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NIH Record  
Vol. LIX, No. 23
  November 16, 2007
 Features
Graduate Student Research Festival Gives Early Look At NIH Training
NIBIB, India Partner to Develop Low-Cost Medical Technologies
NCI Division Marks 10th Anniversary
NIH Gains Access to Drug Discovery Resource
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From Natural Products, New Drug Discoveries
  Shake hands with a star: This deep water starfish is only one of 60,000 samples in NCI’s Natural Products Branch. The NPB brings in raw materials from terrestrial and marine environments worldwide to be held in its Frederick repository.
  Shake hands with a star: This deep water starfish is only one of 60,000 samples in NCI’s Natural Products Branch. The NPB brings in raw materials from terrestrial and marine environments worldwide to be held in its Frederick repository.

This is a true-adventure story spanning the globe, over land and sea. This is a modern quest with many heroes—and heroines—fanning out like spokes on a wheel, with its hub at NCI in Frederick. That’s where you’ll find a program unique in government, representing a trend that’s not confined to one IC or a single study.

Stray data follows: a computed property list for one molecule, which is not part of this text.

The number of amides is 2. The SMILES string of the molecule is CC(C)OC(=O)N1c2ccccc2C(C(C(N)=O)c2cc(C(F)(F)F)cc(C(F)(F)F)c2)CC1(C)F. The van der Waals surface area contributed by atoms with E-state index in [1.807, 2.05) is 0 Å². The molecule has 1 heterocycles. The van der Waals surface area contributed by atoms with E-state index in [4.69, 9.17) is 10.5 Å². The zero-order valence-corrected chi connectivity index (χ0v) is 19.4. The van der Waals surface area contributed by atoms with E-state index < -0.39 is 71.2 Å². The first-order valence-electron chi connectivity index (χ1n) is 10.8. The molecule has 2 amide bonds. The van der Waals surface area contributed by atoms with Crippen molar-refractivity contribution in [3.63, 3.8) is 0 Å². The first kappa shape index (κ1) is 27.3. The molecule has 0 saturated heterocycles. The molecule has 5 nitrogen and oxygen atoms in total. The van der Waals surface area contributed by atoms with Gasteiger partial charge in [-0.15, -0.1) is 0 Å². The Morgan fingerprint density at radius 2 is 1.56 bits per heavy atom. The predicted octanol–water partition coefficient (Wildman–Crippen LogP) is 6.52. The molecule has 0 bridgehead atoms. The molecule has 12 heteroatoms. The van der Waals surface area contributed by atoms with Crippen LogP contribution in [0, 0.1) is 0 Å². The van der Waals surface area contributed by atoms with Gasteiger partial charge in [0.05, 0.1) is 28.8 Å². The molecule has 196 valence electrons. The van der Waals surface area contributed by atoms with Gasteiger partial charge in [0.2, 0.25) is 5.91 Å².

“Our mission is not basic research: It is to find, develop and get out the drugs,” says Dr. David Newman, chief of NCI’s Natural Products Branch (NPB). “We’re part of what we can call Uncle Sam’s non-profit pharmaceutical house, and our job is to find leads to compounds that ameliorate cancer.”
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Church Volunteers From 1954-1975 Reunite at Clinical Center

Eating only lima beans. Sleeping with weights on your eyes. Drinking a mixture of corn oil and skim milk. It might seem strange now, but these were some of the diets that a group of Mennonites and Church of the Brethren members who served as healthy volunteers consumed while participating in clinical research studies at the Clinical Center from 1954 to 1975. About 25 volunteers, together with their family members, reunited recently at the CC and traced how their contributions decades ago changed the course of clinical research for the better.

The reunion, spearheaded by Dr. Jim Conrad, a member of the Mennonite Church from Perkasie, Pa., offered a chance for the group to reflect on their experiences as “creatures made in the image of God [who] need to express God’s love by how we live our lives.” For these faith communities, service to those who are ill exemplifies “another way of living.” Both groups are recognized peace churches affiliated with the National Service Board for Religious Objectors, now the Center on Conscience & War.
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